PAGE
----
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Investigating the burden of disease dimensions (time-dependent, developmental, physical, social and emotional) among family caregivers with COVID-19 patients in Iran

Abstract

Background

The caregivers of patients with covid-19 face constant responsibilities such as providing personal, health, and social care to family, which can be physically, and emotionally exhausting resulting in a considerable stress burden. Therefore, given the importance of the subject, this study aimed to investigate the burden of disease dimensions (time-dependent, developmental, physical, social and emotional) among family caregivers with covid-19 patients in Iran.

Methods

This cross-sectional study was conducted one year after the onset of the Covid-19 outbreak in Iran. Family caregivers of Covid-19 patients discharged from the hospitals in Kerman city, Iran, were chosen by simple randomization (n = 1500). Data were collected utilizing a demographic characteristics inventory created by the researcher as well as the Novak and Guest Caregiver Burden Inventory. Descriptive statistics such as mean and standard deviations, frequency, and percentages and analytical statistics such as Kolmogorov–Smirnov, T-test, ANOVA, and Multivariate Linear Regression were used for data analysis using the 20, SPSS Inc., Chicago, IL Software at the level of P < 0.05.

Results

The results demonstrated that the mean score of family caregiver burden was 2.61±0.6 and the severity of this burden was in a moderate range. The finding showed a statistical difference was seen between the family caregiver burden mean score of participants in terms of gender, duration of treatment, age and employed status. The multivariable linear regression model showed demographic variables of caregivers included (female, married, employed, elderly, low income and poor education) had a beneficial influence on family caregiver burden.

Conclusion

The findings of this study can increase the awareness of health managers, about the level of burden of disease among family caregivers from the covid-19 patients and can help to provide economic, social and psychological support programs for improvement and reducing the burden of disease of caregivers during the covid-19 outbreaks.

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Background

The coronavirus disease 2019 (Covid-19) is a significant global pandemic pathogen that was first identified in Dec 2019 in Wuhan, China., and it quickly developed into a serious public health challenge with a strong likelihood of transmission [1]. Iran (the Islamic Republic of) is one of the most affected countries by COVID-19 and the first confirmed cases of COVID-19 in Iran were reported on February 19, 2020 [2,3,4].Since then, COVID-19 has spread rapidly across the country. Until 3 January 2020 to 29 April 2022, the Iranian Ministry of Health and Medical Education has reported 7,219,433 confirmed COVID-19 cases and 141,041 COVID-19-related deaths in Iran [5].Kerman Province, located in the southeast of the country, is the largest province of Iran, with a population of about 3 million people. Kerman province is a kind of industrial, cultural, political, academic-scientific, religious and other indicators among the provinces of the southeastern region of the Iran country [6]. The first two cases of COVID-19 in Kerman were identified in early March 2020 [7]. During the following months, COVID-19-related hospitalized cases increased more to 40,765 and COVID-19-related deaths reached 5,633 in the province [5].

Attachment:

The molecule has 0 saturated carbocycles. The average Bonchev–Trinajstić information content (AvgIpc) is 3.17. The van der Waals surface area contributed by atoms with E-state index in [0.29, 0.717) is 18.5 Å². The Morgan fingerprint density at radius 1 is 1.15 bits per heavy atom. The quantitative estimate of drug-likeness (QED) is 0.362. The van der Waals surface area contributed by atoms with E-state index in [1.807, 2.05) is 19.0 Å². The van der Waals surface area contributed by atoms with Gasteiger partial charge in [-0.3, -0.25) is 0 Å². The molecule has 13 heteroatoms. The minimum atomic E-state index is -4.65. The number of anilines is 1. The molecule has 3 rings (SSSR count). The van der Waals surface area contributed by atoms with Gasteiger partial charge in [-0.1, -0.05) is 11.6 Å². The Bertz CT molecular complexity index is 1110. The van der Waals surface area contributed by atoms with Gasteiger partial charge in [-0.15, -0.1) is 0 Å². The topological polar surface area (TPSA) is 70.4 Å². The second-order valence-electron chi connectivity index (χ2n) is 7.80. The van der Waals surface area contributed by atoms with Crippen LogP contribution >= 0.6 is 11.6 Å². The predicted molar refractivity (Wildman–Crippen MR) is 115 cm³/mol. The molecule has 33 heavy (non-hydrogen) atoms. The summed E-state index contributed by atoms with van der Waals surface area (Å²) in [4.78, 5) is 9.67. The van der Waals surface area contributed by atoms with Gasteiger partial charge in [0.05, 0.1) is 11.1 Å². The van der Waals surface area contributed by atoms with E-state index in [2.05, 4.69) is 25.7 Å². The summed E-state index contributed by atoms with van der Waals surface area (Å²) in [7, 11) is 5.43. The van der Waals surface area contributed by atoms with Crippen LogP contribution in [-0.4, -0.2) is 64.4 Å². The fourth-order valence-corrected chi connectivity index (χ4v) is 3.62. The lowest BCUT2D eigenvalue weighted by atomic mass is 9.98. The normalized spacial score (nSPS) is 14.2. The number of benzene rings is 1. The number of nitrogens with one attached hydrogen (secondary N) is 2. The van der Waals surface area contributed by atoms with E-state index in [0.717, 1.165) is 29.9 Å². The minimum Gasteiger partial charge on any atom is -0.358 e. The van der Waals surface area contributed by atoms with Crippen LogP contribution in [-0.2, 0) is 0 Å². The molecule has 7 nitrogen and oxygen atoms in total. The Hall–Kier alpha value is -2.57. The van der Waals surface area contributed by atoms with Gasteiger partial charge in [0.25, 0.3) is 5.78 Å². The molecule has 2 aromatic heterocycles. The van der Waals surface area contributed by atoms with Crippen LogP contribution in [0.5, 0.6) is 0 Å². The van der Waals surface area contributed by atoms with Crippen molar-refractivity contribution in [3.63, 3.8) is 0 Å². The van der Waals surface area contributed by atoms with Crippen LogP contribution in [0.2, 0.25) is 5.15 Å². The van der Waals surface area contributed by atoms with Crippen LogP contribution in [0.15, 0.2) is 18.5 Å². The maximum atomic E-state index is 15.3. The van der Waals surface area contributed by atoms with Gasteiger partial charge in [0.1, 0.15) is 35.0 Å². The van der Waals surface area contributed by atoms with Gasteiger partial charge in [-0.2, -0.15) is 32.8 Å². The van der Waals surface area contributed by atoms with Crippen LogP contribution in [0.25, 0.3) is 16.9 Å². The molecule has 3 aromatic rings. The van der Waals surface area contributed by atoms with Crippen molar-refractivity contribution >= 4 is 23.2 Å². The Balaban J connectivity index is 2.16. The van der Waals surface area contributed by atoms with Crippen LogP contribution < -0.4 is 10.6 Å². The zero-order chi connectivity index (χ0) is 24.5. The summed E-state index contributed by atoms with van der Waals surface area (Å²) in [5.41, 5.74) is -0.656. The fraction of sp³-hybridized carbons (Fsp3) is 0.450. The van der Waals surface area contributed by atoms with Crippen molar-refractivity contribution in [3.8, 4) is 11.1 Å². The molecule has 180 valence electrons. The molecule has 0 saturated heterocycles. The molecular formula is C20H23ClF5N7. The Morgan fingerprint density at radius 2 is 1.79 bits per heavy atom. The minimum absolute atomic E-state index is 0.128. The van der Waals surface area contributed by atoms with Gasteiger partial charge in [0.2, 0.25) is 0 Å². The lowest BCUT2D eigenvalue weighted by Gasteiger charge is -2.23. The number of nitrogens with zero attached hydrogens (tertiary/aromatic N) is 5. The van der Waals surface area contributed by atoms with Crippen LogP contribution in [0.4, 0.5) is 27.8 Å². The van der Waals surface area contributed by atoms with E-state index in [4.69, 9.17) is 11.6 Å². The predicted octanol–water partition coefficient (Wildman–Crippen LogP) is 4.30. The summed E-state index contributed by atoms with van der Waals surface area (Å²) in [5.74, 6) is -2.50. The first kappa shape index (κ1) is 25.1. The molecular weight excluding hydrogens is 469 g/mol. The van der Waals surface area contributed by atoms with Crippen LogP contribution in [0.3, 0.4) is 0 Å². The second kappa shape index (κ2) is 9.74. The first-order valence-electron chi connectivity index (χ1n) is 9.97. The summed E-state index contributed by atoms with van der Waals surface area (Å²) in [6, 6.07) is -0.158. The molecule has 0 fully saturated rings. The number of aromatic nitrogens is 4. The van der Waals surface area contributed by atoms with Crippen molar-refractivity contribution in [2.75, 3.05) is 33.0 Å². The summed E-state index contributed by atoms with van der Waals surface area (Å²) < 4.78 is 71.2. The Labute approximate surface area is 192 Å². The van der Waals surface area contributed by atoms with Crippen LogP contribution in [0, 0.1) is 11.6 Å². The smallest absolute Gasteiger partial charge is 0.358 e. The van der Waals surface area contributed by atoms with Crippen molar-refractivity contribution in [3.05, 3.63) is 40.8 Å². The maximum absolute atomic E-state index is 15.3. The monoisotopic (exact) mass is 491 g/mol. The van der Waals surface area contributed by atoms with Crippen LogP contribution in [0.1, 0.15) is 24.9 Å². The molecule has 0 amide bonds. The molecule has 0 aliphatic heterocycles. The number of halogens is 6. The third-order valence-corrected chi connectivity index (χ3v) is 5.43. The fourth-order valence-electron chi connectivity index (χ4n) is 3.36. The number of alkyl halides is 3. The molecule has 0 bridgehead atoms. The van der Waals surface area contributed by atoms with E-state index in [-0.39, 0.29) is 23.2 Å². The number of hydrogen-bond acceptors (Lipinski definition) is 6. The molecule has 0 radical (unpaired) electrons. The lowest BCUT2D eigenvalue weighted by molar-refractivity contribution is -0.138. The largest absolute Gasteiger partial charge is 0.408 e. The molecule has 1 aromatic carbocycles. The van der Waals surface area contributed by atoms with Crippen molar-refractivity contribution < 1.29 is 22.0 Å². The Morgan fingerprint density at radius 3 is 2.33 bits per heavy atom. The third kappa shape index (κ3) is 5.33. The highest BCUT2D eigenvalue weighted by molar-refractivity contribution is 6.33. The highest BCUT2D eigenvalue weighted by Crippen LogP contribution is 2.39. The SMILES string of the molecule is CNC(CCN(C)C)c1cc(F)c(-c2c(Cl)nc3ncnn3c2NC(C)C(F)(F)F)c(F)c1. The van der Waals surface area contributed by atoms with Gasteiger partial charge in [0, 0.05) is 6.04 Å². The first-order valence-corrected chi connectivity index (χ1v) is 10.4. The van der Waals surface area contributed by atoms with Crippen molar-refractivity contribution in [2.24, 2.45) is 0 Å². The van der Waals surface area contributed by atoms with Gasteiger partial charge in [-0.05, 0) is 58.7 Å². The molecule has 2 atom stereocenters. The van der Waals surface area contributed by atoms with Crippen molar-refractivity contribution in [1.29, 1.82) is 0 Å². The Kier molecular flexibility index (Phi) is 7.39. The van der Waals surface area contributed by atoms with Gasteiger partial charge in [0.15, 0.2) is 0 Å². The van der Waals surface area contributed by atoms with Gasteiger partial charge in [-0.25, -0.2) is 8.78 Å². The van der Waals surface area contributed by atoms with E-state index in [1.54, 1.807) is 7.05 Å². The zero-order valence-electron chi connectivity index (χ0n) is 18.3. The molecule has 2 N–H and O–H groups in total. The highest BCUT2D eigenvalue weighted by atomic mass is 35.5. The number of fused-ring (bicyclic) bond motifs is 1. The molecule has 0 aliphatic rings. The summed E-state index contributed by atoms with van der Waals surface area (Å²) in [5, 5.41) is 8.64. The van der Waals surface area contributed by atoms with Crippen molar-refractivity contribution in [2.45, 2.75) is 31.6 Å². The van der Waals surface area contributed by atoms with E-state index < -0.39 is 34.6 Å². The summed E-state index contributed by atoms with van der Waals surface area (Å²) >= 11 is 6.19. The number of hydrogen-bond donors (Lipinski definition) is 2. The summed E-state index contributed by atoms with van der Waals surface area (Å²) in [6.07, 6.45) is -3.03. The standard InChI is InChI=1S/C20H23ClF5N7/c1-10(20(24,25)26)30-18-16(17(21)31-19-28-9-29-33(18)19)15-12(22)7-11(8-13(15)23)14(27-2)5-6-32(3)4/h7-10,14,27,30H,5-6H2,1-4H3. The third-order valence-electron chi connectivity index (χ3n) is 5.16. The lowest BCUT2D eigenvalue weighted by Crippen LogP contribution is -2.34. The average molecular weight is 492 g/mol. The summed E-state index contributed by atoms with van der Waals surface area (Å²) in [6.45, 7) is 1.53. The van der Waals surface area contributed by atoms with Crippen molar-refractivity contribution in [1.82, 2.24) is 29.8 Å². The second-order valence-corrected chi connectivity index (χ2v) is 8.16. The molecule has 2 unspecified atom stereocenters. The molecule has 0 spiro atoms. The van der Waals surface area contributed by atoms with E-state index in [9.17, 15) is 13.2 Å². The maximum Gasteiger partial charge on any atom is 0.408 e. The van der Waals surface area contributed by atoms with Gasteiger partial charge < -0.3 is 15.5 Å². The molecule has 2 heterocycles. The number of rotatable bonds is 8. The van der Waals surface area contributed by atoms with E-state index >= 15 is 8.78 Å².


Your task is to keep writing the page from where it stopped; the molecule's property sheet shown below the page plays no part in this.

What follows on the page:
The abrupt emergence of the disease can have a significant impact on someone’s mental well-being lth and restrictive policies such as quarantine, isolation, and social distancing, have an impact on the psychological well-being of people as well as emotional responses to the pandemic [3, 8, 9]. Covid-19 disease and its consequences inflict financial concerns and diminish the psychological health of people [10, 11]. The coronavirus disease has the potential to impair a patient's family and social interactions, and it not only affects patients but also caregivers [12, 13]. The possibly devastating consequences of the pandemic, as well as the limits imposed by disease control strategies, predisposed the community to substantial mental health difficulties [14]. many worries often emerge in the pandemic disasters, such as the constant need for self-protection, changes in the regular daily schedule, unexpected suspension of activities outside the home, and the wearing of masks that make it difficult to identify human faces [15]. Furthermore, when the number of individuals living together in the same place increases problems with social relations and emotionally charged reactions occur most frequently. These incidences may lead to the sudden onset of psychological symptoms in sensitive patients [16, 17].

Caregivers are persons who are mostly engaged in a patient’s care, adaptation and disease management during the treatment and recovery of illness [18]. Family caregivers provide a critical contribution to the medical and mental treatment of vulnerable patients [19]. Caregivers face constant responsibilities, such as providing personal, health, and social care to family, which can be physically and emotionally exhausting, resulting in a considerable stress burden [20]. In comparison to other caregivers, the caregivers of patients with covid-19 experience more excessive obstacles due to limited available training and resources, as well as a lack of information and standard care recommendations relating to this novel disease [18, 19]. Most family caregivers in addition to the caregiving role have other responsibilities such as their occupation accountability, housework childcare and regarding schools closing have responsibilities towards their children’s learning during the Covid-19 pandemic. They must also attempt to keep themselves and other household individuals against viral transmission, which is more complex to handle than caring for someone with other diseases or in other circumstances [20, 21]. The process of transition from a healthcare center to home care places a substantial burden on the family [22].